|19th January 2006||#1|
Join Date: July 2005
Indulgence is no vice
The present-day association of beauty with diet-starvation and with exercise torture would have struck anyone living prior to 1900 as incomprehensible.
From the dawn of Classical civilization, right up until the 20th century, feminine beauty was equated with a tendency towards sensual indolence, and with a healthy delight in self-indulgence.
However, the transition from the Classical to the Christian age, at the time of the late Roman Empire, did initiate a moral revaluation of traditionally luxurious depictions of femininity. Rather than being worshipped as goddesses, well-fed beauties suddenly became regarded as temptresses, as femmes fatales. The dangerous associations of voluptuousness originated during this time--and lived on, well into the modern age.
But although the advent of Christianity reoriented society's moral compass with respect to these feminine characters, post-Classical artists never questioned their beauty of voluptuous vixens, even as they censured them for perceived moral shortcomings.
Was full-figured femininity considered dangerous? Yes. Sinful? Definitely. Morally suspect? Of course. But even to its greatest critics, its attractions remained undeniable.
One work of literature that captures the precise moment when the assessment of Classical femininity shifted from sacred to profane, from benevolent to dangerous, is a poem titled Psychomachia, penned by a Late Roman writer named Prudentius. Written in the 4th or 5th century A.D., this poem was composed as a time when Roman civilization was in its death-throes, and when the sun was setting on history's greatest empire.
her beauty inspires the army
But the beauty that she exhibits is not a generic form of comeliness, but rather, it is specifically the soft, luxurious beauty that had been the ideal of femininity since earliest Antiquity.
Her curls are perfumed, her restless eyes are not still,
And he ascribes to her a love of ease, and la dolce vita:
She lives for pleasure,
The virtue who opposes Indulgence admonishes her by stating,
You have revelled in your excess of sweetness.
Prudentius also bestows three handmaidens on Indulgence, who personify aspects of her own nature: "Vanity," "Allurement," and "Pleasure."
As she arrives on the scene she is lazy . . .
If Indulgence reminds you of any other icon of womanly beauty, she should. Although Prudentius does not make the connection explicit, his description of Indulgence clearly associates her with Venus, the Classical goddess of beauty, whose
delight is all in joyfulness,
(as Spenser writes in The Faerie Queene, III.vi.22).
She does not shoot arrows from her bow, no lances
Prudentius also associates Indulgence/Venus with the opulent trappings that have ever been associated with voluptuous beauty, and contribute to its allure:
They put down their spears and their feeble hands are still
Ultimately, of course, Indulgence is defeated by her opposing virtue, in order to reaffirm the poem's moral imperative. But the subversive power of this "vice" is undeniable, and to any reader who approaches the work aesthetically rather than didactically, she remains the poem's most captivating figure.
Whether it was considered a virtue (as in the Classical age), or a dangerous but alluring vice (as in the early Christian age), or a mixture of both (as in the Renaissance, and ever afterwards), voluptuous beauty was held in awe throughout Western history. Only in our modern age, which is in the grip of alien ideologies that run contrary to the legacy of Western culture, has this timeless association between beauty and indulgence been obscured.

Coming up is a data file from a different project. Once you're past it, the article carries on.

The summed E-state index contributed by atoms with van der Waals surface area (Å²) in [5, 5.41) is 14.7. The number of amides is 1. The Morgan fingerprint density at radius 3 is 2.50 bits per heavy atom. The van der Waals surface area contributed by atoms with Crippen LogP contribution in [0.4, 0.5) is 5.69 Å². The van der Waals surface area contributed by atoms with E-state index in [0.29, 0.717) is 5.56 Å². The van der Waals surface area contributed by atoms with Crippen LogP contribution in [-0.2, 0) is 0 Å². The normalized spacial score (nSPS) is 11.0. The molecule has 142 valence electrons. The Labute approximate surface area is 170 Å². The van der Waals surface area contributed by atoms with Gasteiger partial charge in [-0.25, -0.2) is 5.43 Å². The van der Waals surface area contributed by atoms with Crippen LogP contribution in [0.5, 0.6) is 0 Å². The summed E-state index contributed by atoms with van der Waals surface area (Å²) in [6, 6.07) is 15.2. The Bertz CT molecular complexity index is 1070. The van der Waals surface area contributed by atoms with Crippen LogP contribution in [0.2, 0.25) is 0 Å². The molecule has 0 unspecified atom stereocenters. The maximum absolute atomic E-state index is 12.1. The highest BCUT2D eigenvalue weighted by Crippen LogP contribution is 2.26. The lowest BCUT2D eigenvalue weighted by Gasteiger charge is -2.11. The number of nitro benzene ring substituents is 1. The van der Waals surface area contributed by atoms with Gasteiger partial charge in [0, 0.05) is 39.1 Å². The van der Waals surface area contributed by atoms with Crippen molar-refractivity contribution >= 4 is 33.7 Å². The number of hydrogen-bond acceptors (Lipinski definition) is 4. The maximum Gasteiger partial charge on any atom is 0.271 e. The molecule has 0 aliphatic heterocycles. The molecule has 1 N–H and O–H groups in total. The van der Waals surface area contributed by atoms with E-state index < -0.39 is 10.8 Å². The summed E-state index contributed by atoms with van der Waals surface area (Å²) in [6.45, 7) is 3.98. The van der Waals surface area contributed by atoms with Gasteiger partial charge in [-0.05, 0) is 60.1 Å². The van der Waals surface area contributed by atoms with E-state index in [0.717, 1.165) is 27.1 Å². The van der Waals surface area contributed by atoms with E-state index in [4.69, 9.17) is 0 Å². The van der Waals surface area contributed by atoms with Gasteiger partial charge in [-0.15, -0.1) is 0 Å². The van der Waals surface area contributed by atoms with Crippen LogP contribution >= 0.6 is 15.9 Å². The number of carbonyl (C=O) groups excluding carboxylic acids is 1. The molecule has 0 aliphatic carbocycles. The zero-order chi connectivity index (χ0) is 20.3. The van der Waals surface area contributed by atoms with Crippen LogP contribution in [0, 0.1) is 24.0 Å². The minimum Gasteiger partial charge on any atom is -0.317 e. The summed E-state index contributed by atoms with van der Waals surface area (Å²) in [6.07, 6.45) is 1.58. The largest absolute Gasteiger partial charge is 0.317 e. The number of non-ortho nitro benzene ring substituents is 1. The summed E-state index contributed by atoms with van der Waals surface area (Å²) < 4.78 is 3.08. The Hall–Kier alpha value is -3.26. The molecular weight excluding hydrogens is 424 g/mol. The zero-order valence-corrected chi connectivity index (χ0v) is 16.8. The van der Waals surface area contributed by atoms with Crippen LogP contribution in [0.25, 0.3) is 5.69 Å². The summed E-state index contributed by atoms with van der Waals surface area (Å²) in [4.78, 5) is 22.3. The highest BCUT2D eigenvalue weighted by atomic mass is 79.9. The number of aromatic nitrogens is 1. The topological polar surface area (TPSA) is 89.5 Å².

Last edited by HSG : 27th November 2009 at 08:12.
|19th January 2006||#2|
Join Date: August 2005
Re: Indulgence is no vice
What I enjoy about the classical (and then Renaissance and Romantic) writers is their skill in expressing their concerns with the art of metaphor and symbol, in stark contrast to modern times in which imagination has been compromised by insistence on literalism and polemics.
|19th January 2006||#3|
Join Date: July 2005
Re: Indulgence is no vice
I'm not surprised that indulgence has been associated with feminine beauty throughout history. It seems like a much more natural connection than trying to pretend that deprivation and anorexia are somehow attractive. Whenever I hear Hollywood's starlets praised for being "beautiful" when they all look like diseased famine victims, practically on the point of death, I shake my head in disbelief.
And reading this post reminded me just how subversive Mode magazine really was. It not only revived the Classical ideal of beauty in the physical form of contemporary plus-size models, but also the quintessentially feminine attributes that were associated with it, such as a love of pleasure and "the sweet life" (in every sense of the word).
Today, when there is so much warfare in the world, it's hard to fault a goddess (even one who has been transformed into a "vice") who can stop a battle with "scatter[ed] blossoms" and "baskets of violets and roses."
And pictures like Barbara's masterpiece, featured in this thread, make me believe that if Titian or Botticelli had ever encountered a model as beautiful as she, the history of painting would be blessed with even greater works of art than it currently possesses.
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